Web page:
Bitcoin Faces Further Losses Before Rally Restarts, Say Analysts
Despite a bounce earlier on Friday, bitcoin may yet see further losses in the near term.
Bitcoin's shorter-term price woes are likely not over yet, analysts say, with one predicting a further decline to $26,000.
The cryptocurrency fell by 13% on Thursday in a spot market sell-off, hitting a low of $28,845 earlier on Friday, the lowest level since Jan. 4. In the hours since, the cryptocurrency has regained some poise to trade back above $31,000.
"I'm not sure the low of $28,000 seen early Friday is the bottom," Ki-Young Ju, CEO of blockchain analytics firm CryptoQuant, told CoinDesk. He highlighted a negative "Coinbase premium" as evidence of weak dip demand from large investors.
CryptoQuant's Coinbase premium indicator measures the spread between Coinbase's BTC/USD pair and Binance's BTC/USDT pair, which includes the stablecoin tether. A positive spread implies strong institutional inflows, as Coinbase is considered synonymous with high net-worth individuals and institutional investors.
While prices have recovered to $31,000, the spread remains flat to negative, implying a lack of dip demand from big investors.
The Coinbase premium fell as low as -$227 in the past 24 hours. According to Ju, bitcoin consistently traded at a premium of over $50 on Coinbase throughout the rally from $20,000 to $40,000, indicating major spot market inflows from large investors.
A drop in the GBTC premium, which measures the difference between the value of Grayscale Bitcoin Trust's holdings and the market price of the holdings, is another bearish factor to consider.
The premium has all but evaporated in recent days, a sign of weakening of institutional demand. While retail investors directly buy bitcoin on the spot market, many institutional investors invest through the Grayscale Bitcoin Trust for regulatory reasons. New York-based Grayscale is owned by Digital Currency Group, the parent company of CoinDesk.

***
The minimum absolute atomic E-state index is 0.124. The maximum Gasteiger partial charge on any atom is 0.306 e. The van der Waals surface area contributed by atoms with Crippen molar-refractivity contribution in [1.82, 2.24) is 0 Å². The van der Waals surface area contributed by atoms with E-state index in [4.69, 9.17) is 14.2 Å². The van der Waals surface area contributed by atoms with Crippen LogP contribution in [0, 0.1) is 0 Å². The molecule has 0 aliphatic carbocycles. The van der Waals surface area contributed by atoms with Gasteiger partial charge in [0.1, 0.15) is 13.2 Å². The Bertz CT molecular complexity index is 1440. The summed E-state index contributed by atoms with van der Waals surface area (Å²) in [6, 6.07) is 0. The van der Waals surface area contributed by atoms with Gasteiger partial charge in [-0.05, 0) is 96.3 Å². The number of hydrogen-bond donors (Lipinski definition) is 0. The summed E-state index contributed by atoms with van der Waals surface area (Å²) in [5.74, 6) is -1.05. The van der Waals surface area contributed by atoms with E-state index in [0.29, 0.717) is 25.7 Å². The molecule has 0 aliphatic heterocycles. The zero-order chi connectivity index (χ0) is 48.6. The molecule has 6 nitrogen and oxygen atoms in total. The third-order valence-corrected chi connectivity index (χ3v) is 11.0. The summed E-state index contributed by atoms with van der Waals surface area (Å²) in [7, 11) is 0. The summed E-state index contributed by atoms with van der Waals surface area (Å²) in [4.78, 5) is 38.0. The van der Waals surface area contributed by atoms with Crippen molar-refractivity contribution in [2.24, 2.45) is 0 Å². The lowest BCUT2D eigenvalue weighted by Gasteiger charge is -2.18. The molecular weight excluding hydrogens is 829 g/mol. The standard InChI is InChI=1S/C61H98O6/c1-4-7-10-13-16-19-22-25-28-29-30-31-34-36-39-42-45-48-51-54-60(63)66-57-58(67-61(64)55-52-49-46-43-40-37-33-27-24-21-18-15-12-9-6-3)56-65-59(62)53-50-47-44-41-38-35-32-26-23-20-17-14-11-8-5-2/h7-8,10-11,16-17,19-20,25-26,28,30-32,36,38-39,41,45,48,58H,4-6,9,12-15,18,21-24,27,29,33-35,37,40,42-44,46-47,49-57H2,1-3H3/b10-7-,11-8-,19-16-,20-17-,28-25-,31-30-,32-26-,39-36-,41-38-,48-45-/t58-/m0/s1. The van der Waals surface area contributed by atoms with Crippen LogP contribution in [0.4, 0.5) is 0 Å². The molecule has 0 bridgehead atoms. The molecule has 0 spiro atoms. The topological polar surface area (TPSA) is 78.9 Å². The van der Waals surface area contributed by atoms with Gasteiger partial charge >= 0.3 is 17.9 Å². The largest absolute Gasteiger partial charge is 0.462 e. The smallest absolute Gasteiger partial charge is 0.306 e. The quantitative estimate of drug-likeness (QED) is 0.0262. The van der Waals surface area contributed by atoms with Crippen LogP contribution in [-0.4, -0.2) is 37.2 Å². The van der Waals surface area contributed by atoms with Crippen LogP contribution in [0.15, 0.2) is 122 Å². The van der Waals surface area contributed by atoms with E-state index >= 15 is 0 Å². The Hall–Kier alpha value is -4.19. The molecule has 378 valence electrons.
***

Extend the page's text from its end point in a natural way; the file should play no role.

Matthew Dibb, COO and co-founder of Singapore-based Stack Funds, also cited the negative Coinbase premium as a cause of concern for the bulls and took note of the bearish technical setup for bitcoin.
"Bitcoin broke short-term support on Thursday, and while the market is trading positively now, we may see lows down to the $26,000 mark in the coming weeks," Matthew Dibb, Co-founder, and COO of Singapore-based Stack Funds, told CoinDesk over WhatsApp.
After failing multiple times to establish a foothold below $32,000 earlier this month, sellers finally secured a daily close (UTC time) below that level on Thursday. Coupled with a fall out of a contracting triangle, that indicates the path of least resistance is to the downside.
Bitcoin's recovery is already being capped by the former support-turned-resistance of $32,000. A move above $35,000 is needed to abort the bearish view, according to popular Twitter trader "Cred."
"That level could be put to the test, as the derivative market is more relaxed now, and we have seen some good buying interest around $30,000," Patrick Heusser, head of trading at Swiss-based Crypto Broker AG said. "The perpetual funding rates and futures premium are reverting toward their mean from elevated levels observed earlier this month when bitcoin was trading near record highs."
The perpetuals funding rate or the cost of holding long positions is currently seen at 0.008%, down significantly from the high of nearly 0.10% observed on Jan. 19, according to data provider Glassnode.
Down but not out
Despite the latest decline, bitcoin is still up 6% on a year-to-date basis and up over 35% from the price of $23,000 seen precisely a month ago. Analysts remain optimistic about the cryptocurrency's long-term prospects.
"Veteran investors in Asia are holding strong and taking the opportunity to stack higher. The history of bitcoin is littered with such shakeouts, and we expect a whipsaw reversal to $50,000 in short order," Jehan Chu, managing partner at Hong Kong-based crypto investment firm Kenetic Capital, said.
Bitcoin has taken a beating this week amid renewed regulatory concerns and bearish comments by prominent investors.
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